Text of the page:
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I have never said that the channel is dying. If it did then I would lose my job. Not only would that be financially quite inconvenient but it would be upsetting because this is a part of the industry I've been covering for more than two decades and happen to believe plays a vital role helping customers get to grips with technology.
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But as an industry observer I have to report on what 'experts' are saying and the question over the future of the channel has been a recurring one over the past two decades.
Sure there have been stories in the channel press about the channel coming under pressure from cloud, competition like Amazon and the danger of failing to keep up with the general move towards increasing managed services. But these stories are based around claims made by others. Step forward analysts predicting the demise of the channel, vendors bemoaning the lack of ambition by some partners to change their business model and mavericks taking a pop at the industry for the sake of getting some publicity.
So granting the wish of the president and CEO of Canalys Steve Brazier to avoid writing those types of articles is going to be something slightly out of my control. He used his keynote at Canalys Channels Forum to make some comments about the role of the channel press.
"I would like to appeal for [the journalists] to stop writing articles about "does the channel have a future?". You have been writing the articles for 20 years, always been wrong, the channel continues to grow, prosper," he said.
Those stories have not been generated by the journalists themselves. I don’t sit in a dark room dreaming up those sorts of pieces. When I was studying the fine art of news writing the lessons were strict about the role the hack plays in the process. "No one wants to hear what you think," said the tutor. "If there's been a fire they want to hear from the fire chief not you." The letter 'I' was banned, to the extent that using it so frequently in this piece is quite uncomfortable.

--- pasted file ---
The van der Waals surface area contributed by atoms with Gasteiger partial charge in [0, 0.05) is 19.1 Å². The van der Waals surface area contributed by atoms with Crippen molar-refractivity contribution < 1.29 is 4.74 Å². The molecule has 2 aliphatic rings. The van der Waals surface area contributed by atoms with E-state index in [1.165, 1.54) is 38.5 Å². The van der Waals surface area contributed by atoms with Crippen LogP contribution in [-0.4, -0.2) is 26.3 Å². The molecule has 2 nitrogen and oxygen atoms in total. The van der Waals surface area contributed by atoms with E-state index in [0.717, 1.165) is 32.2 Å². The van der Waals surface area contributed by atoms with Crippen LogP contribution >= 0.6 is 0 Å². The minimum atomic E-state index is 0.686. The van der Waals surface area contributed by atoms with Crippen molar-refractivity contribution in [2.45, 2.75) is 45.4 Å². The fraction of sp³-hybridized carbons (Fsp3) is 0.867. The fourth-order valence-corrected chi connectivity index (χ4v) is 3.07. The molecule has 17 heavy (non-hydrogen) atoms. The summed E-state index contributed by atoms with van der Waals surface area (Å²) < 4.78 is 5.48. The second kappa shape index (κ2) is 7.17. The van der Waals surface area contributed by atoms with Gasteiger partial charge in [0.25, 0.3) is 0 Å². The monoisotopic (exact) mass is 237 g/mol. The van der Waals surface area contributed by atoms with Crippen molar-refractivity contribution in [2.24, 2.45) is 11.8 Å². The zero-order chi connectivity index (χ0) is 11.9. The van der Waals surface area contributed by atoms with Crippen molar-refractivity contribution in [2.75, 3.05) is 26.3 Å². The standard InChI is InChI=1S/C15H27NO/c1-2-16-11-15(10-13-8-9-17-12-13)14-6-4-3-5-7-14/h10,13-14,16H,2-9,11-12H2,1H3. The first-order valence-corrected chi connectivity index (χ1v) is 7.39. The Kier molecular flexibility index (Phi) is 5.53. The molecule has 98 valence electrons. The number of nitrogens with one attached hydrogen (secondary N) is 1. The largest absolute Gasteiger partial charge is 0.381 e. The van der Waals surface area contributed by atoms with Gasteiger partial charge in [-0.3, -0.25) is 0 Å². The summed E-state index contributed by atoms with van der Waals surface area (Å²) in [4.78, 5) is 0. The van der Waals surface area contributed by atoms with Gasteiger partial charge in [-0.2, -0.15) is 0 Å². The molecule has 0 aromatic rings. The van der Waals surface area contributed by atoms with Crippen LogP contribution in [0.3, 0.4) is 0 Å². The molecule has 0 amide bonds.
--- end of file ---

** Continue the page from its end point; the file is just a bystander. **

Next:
Sadly it is very topical at the moment to blame the press for the world's ills. The other side of the Atlantic has started to go down a very dark path where ‘truth’ is a matter opinion and facts have become something to be debated and abused, with those who try to navigate a path through the spin and write about events seen as targets.
The fact is that over the years there have been many people who have questioned the future of the channel. The message about laying off that lazy myth needs to be addressed to them. I agree that it has become irritating to have people undermine an industry that is enjoying its strongest spell since things went wrong in 2008. But those naysayers and doom mongerers are the problem not people like me.
It would serve me no pleasure to see the channel decline. It feels as if for the first time in decades the arguments about direct v indirect are diminishing and vendor after vendor wants to stand up and talk about their channel partners and ambitions to grow the revenue that comes through them.
I want the channel to grow and prosper. I believe it is the best route to market and will be long after I have put down my pen and shuffled off to other places. It will change, adapt to different economic models and technologies, but it will be there and the channel press will be doing its best to cover those developments. What we can't control is if somebody stands up at a conference or uses a press briefing to look for scandal by proclaiming the channel is dying.